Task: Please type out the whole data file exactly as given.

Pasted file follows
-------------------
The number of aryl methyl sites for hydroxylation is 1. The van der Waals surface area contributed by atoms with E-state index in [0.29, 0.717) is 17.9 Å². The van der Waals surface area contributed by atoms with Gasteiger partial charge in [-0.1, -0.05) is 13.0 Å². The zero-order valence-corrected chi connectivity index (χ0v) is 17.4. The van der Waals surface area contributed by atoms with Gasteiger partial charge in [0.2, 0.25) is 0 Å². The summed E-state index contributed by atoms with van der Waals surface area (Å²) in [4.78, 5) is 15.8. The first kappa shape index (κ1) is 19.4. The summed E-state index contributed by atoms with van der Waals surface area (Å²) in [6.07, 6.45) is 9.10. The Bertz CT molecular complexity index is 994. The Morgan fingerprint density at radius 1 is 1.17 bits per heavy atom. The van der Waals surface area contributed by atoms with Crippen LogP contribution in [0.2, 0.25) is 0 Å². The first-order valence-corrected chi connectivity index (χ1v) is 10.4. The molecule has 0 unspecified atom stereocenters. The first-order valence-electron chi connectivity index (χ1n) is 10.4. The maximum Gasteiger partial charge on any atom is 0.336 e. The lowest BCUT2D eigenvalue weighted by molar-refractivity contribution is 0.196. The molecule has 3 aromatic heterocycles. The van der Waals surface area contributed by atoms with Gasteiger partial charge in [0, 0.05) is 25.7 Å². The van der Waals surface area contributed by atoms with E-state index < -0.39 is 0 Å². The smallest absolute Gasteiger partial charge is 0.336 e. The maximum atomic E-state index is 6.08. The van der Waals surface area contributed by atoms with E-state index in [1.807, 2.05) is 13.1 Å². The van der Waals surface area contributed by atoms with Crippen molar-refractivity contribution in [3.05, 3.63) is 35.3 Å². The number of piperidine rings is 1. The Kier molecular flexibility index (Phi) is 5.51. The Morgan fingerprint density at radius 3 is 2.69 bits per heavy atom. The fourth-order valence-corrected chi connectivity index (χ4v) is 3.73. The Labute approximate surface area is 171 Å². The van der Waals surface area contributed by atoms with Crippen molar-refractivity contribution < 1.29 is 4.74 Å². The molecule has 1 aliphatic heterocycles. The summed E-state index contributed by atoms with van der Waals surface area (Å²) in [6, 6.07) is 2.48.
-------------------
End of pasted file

The number of aryl methyl sites for hydroxylation is 1. The van der Waals surface area contributed by atoms with E-state index in [0.29, 0.717) is 17.9 Å². The van der Waals surface area contributed by atoms with Gasteiger partial charge in [-0.1, -0.05) is 13.0 Å². The zero-order valence-corrected chi connectivity index (χ0v) is 17.4. The van der Waals surface area contributed by atoms with Gasteiger partial charge in [0.2, 0.25) is 0 Å². The summed E-state index contributed by atoms with van der Waals surface area (Å²) in [4.78, 5) is 15.8. The first kappa shape index (κ1) is 19.4. The summed E-state index contributed by atoms with van der Waals surface area (Å²) in [6.07, 6.45) is 9.10. The Bertz CT molecular complexity index is 994. The Morgan fingerprint density at radius 1 is 1.17 bits per heavy atom. The van der Waals surface area contributed by atoms with Crippen LogP contribution in [0.2, 0.25) is 0 Å². The first-order valence-corrected chi connectivity index (χ1v) is 10.4. The molecule has 0 unspecified atom stereocenters. The first-order valence-electron chi connectivity index (χ1n) is 10.4. The maximum Gasteiger partial charge on any atom is 0.336 e. The lowest BCUT2D eigenvalue weighted by molar-refractivity contribution is 0.196. The molecule has 3 aromatic heterocycles. The van der Waals surface area contributed by atoms with Gasteiger partial charge in [0, 0.05) is 25.7 Å². The van der Waals surface area contributed by atoms with E-state index < -0.39 is 0 Å². The smallest absolute Gasteiger partial charge is 0.336 e. The maximum atomic E-state index is 6.08. The van der Waals surface area contributed by atoms with E-state index in [1.807, 2.05) is 13.1 Å². The van der Waals surface area contributed by atoms with Crippen molar-refractivity contribution in [3.05, 3.63) is 35.3 Å². The number of piperidine rings is 1. The Kier molecular flexibility index (Phi) is 5.51. The Morgan fingerprint density at radius 3 is 2.69 bits per heavy atom. The fourth-order valence-corrected chi connectivity index (χ4v) is 3.73. The Labute approximate surface area is 171 Å². The van der Waals surface area contributed by atoms with Crippen molar-refractivity contribution < 1.29 is 4.74 Å². The molecule has 1 aliphatic heterocycles. The summed E-state index contributed by atoms with van der Waals surface area (Å²) in [6, 6.07) is 2.48.